Back to our eldest. This is the child who did not care for the German language classes that he was forced to endure in ninth grade. The child who had resisted purchasing a language program because “Duolingo is free.” And now here he was, begging permission and money. We had no choice but to acquiesce.¬†But our German friends whom we’d visited last year were moving to the US three weeks after my son would arrive. It was uncertain where he would stay afterwards. Nevertheless, he flew and we prayed for the best.

Indeed, his experience was more than we could have hoped for: he stayed with a family where he was forced to think and speak German all the time.

So. Now, here he is again and I’m awash in tears. Not by his presence. But by the letter that he handed to me within minutes of our arrival at home. There’s a line that opened the floodgates (or it could be hormones at this period in my life) amidst praise for my son’s language ability and a reminder to trust in God.

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Reading it, I’m awestruck at the thought that the woman who became his surrogate mother, a working mom with small children still at home, ¬†spared time to pen a letter to me, his birth mother.¬†It’s handwritten. Who writes handwritten letters nowadays? Members of my generation, mothers with grown and flown children who understand each other’s concerns though we’re geographically and culturally worlds apart.

Indeed, I’m staggered at how she opened her home to my son despite being so busy with her own family and work. It’s not something I would have thought to do, being so tired of taking care of myself and my own brood. Beyond that, she affirmed our parenting and sought to quiet a mother’s heart. For being there and holding my child’s heart, Frau Maria, thank you.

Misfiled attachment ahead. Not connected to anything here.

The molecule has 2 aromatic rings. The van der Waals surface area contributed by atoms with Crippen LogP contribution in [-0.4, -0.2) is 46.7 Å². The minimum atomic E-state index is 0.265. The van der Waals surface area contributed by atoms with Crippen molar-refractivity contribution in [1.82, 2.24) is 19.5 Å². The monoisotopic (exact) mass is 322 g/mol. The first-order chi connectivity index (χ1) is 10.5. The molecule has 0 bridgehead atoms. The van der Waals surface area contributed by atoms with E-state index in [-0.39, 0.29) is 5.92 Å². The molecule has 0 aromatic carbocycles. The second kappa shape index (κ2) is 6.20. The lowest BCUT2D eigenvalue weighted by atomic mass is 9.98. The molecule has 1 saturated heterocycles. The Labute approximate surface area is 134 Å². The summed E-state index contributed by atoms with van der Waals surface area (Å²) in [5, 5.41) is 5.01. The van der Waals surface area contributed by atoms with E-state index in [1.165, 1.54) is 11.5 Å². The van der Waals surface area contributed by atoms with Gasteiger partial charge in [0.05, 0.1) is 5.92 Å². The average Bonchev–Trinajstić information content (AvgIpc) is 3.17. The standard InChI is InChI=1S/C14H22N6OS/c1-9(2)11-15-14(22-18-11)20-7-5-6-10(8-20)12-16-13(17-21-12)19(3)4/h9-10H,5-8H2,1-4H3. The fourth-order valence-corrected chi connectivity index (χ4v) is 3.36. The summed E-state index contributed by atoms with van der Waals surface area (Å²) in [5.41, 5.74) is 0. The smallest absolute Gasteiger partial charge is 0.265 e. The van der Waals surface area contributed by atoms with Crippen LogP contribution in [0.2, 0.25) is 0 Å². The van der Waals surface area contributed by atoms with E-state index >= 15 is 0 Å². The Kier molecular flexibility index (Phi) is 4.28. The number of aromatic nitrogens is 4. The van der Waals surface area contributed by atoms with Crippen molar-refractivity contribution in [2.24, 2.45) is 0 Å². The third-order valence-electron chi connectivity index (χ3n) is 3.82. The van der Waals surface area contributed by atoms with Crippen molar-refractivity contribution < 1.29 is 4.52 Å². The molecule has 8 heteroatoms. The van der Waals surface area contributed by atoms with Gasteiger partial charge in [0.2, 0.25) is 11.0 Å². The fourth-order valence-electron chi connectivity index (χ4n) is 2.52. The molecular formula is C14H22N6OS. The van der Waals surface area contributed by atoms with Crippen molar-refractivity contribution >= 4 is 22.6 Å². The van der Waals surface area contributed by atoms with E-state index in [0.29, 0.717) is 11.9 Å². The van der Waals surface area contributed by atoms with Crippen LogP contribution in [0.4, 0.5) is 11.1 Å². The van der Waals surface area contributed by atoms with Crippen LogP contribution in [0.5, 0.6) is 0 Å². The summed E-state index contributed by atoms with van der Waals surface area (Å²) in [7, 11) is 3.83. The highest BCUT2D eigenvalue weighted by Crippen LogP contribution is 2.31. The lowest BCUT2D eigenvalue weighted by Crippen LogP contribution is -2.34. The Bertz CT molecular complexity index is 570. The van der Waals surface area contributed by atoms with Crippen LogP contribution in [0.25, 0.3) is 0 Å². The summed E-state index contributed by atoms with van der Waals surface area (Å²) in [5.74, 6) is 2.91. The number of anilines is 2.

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I will give you a new heart and put a new spirit in you; I will remove from you your heart of stone and give you a heart of flesh. Ezekiel 36:26 (NIV)

On being a Christian, motherhood and life after forty

Now really, I’ve just been dragged along this techno revolution where one had to upgrade every few years to a newer and sleeker version of a gadget that was only in the realms of science fiction during my adolescence. Thus, you did not find me ruing the fact that ¬†Facetime and Viber are banned in the UAE. Because – goodness! With so many channels for communicating, why would one need Facetime and Viber?

Still … maybe it’s a good thing that there are apps that allow people to chat without being physically tied to an oral conversation over the phone. A person can reply at one’s leisure. The negative side is that one is always distracted by the constant stream of messages from different sources. Also. They do not afford privacy, according to my privacy-obsessed 13yo who uses ProtonMail and has converted my smartphone browser from Safari to Duck Duck Go. Hubby says it’s appropriate for me since I am constantly making dakdak, ha, ha.

Anyway, several days ago in a group chat, someone posted “If and when (insert hubby’s name) loses his job (hopefully not), that’s only when you’ll find your true allegiance.”

Duh? Being a writer, words are my love language. I feel their implied meanings, the emotions they convey, the angst they arouse, etc … I was tempted to reply. But did not .

Later, I discussed it with the hubby. Implicit in the statement, we both agreed, was the insinuation that my Christianity hinges on the comfortable life we have abroad in contrast to those residing in the Philippines. Yet. Much as I resented the innuendo, I had initiated a conversation on that same topic two years ago with close friends. We’d asked ourselves: What if we were to be suddenly destitute? Would our Christianity suffer or would we remain faithful till the end? And we agreed that it’s not so much that we’re shallow Christians, it’s that we don’t know ourselves that much to be sure that we will never complain of hardships. I mean, if we can’t help but compare and complain of financial and physical strains right now, how will we be able to endure financial and physical suffering in the future?